This same advice applies to the pictures and stories awaiting you in In Pieces. Start piecing together your own ‘passionate journey’ by turning the page.
Profile for ArtReview Magazine
While studying at the Strasbourg School of Decorative Arts, renowned for nurturing highly individual graphic artists, Marion Fayolle arrived at her personal approach to comics through her illustration tutor, who opened her eyes to the diverse French and international traditions in books and magazines of stories told through pictures and enjoyed by adults. Fayolle decided “to work on stories without creating recurring characters or elaborate plots. I make fun of conventional storytelling. I don’t want to know my characters or go into the details of their lives. I use them only as theoretical figures to express ideas or feelings.”
Fayolle strips the comics medium back to its essentials by removing speech balloons and narrative captions and limiting her text to brief titles, clues to what lies ahead. Her choice of wordlessness seems to suit the experience of dreaming, where purely visual reveries can unfold before our eyes. By removing all sets, locations and backgrounds except for the minimum of necessary props, Fayolle leaves the white paper of the blank page as her characters’ open, borderless environment. They always appear full figure, like mute actors in a play on the most minimalist stage, or dancers choreographed within an empty gallery, a white cube. “My approach is a bit like improvised theatre, a discipline I discovered in Strasbourg, where you give yourself a constraint, a theme and just a few props or setting with which to come up with a coherent story.”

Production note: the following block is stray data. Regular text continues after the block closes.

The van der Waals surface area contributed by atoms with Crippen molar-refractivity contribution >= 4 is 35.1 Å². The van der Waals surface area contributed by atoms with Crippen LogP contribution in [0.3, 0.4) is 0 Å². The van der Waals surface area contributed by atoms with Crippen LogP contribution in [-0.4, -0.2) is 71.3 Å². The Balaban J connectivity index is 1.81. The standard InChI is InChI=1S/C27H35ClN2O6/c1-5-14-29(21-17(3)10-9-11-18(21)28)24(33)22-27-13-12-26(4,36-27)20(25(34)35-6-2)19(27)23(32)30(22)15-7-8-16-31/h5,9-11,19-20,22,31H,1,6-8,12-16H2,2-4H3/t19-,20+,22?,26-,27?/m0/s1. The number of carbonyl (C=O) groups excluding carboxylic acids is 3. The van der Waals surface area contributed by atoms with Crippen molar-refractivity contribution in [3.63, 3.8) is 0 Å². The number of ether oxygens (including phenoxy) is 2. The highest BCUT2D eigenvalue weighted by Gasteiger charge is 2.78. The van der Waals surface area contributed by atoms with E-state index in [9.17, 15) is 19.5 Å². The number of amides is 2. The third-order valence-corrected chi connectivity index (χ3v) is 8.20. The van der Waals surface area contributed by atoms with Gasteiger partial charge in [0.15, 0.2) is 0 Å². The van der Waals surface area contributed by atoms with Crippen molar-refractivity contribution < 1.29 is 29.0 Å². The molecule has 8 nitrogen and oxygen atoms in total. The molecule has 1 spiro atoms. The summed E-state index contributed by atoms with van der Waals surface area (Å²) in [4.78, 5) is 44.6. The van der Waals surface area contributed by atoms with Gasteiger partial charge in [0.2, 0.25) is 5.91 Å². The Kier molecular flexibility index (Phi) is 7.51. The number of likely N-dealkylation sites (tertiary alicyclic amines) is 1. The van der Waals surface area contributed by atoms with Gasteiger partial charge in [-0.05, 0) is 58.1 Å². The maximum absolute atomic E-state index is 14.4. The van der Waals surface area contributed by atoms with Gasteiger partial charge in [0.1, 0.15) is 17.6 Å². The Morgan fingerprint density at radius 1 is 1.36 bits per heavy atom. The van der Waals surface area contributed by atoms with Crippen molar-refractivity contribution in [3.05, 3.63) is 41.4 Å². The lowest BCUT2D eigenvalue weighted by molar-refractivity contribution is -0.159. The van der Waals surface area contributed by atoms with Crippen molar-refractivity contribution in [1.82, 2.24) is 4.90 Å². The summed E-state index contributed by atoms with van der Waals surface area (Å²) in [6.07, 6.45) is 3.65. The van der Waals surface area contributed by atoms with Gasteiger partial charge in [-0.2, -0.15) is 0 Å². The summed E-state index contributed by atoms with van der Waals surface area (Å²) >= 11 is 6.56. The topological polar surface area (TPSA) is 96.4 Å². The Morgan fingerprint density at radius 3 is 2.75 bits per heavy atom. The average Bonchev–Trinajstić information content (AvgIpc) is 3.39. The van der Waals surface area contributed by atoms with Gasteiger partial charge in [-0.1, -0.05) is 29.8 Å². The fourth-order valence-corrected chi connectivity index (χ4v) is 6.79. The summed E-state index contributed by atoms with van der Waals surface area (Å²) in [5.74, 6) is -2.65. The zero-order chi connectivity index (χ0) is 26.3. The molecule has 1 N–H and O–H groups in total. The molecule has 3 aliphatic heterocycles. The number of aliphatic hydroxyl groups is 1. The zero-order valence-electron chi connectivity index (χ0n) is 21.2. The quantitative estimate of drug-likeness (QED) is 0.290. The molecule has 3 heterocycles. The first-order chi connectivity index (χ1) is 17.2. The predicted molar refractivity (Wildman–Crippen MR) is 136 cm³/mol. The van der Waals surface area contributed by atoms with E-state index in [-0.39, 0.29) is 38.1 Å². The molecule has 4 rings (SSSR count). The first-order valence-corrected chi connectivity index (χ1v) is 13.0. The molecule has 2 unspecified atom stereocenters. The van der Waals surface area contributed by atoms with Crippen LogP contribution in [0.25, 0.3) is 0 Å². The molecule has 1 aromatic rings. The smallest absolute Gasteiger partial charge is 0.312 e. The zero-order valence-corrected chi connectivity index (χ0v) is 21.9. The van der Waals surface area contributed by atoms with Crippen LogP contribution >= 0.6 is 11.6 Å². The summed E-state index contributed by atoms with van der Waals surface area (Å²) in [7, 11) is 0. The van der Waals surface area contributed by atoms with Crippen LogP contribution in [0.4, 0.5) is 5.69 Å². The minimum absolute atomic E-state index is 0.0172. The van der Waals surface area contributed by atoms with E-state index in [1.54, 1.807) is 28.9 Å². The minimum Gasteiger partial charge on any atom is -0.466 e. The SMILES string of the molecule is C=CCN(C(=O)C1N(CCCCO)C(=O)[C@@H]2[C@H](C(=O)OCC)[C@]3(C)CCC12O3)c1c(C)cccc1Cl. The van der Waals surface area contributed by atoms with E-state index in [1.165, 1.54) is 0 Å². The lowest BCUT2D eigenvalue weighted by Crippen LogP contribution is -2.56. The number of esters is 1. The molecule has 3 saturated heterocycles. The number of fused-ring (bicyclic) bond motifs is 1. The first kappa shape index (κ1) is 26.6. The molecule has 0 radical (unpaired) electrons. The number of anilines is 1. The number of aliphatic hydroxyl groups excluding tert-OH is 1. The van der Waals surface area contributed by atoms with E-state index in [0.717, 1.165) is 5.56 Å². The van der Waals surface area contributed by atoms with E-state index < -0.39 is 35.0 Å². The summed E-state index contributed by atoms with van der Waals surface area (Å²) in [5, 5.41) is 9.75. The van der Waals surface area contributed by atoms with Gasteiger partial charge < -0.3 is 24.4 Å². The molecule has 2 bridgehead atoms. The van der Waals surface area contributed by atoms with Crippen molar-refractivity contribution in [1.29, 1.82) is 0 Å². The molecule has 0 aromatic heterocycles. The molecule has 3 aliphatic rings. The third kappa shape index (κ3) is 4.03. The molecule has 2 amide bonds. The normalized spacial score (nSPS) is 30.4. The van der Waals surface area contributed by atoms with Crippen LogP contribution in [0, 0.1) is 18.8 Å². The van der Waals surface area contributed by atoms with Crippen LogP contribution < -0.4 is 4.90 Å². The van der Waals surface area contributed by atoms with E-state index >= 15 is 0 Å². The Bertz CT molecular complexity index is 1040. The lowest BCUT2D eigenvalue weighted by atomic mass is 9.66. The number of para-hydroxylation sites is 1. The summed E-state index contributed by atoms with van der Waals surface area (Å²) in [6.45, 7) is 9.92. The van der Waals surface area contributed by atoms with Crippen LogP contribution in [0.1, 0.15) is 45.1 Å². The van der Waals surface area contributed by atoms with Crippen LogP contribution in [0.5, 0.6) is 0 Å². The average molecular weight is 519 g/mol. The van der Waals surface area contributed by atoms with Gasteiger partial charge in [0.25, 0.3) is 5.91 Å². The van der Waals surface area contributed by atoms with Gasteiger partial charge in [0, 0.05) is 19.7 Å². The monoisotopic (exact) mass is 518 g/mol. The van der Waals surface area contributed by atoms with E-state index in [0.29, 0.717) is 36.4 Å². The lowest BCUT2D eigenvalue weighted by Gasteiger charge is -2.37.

A potent image, a graphic metaphor, such as a woman whose dress strangely resembles a birdcage, acts as her springboard. “I become the character which lets me think up the rest of the story, not by writing it but by acting, living, miming and visualising it.” Body language becomes all important in her silent narration; one tilt of the head, one hand gesture, one facial expression, one posture, one physical contact can be as eloquent as pages of prose. In her 2011 debut collection, published this month in Britain by Nobrow as In Pieces, she improvises the fantasies of diving into the pool of wax left by your melted boyfriend, or transforming your long dress into a tent or a table cloth for men to climb under (detail below).
In the reverse to the usual process, colour comes first in Fayolle’s images, starting as areas of digital tints, which she prints out and applies to the paper using a stamping technique, harking back to prints and engravings from the past. She then chooses whether or not to add a fine black outline around these colour fields. For her new strip ‘The Collector’ for ArtReview magazine (below), Fayolle imagines the lengths one lonely man will go to assemble his ideal family portrait.
The book introduction originally appeared in In Pieces published in English by Nobrow. The profile & strip originally appeared in ArtReview magazine.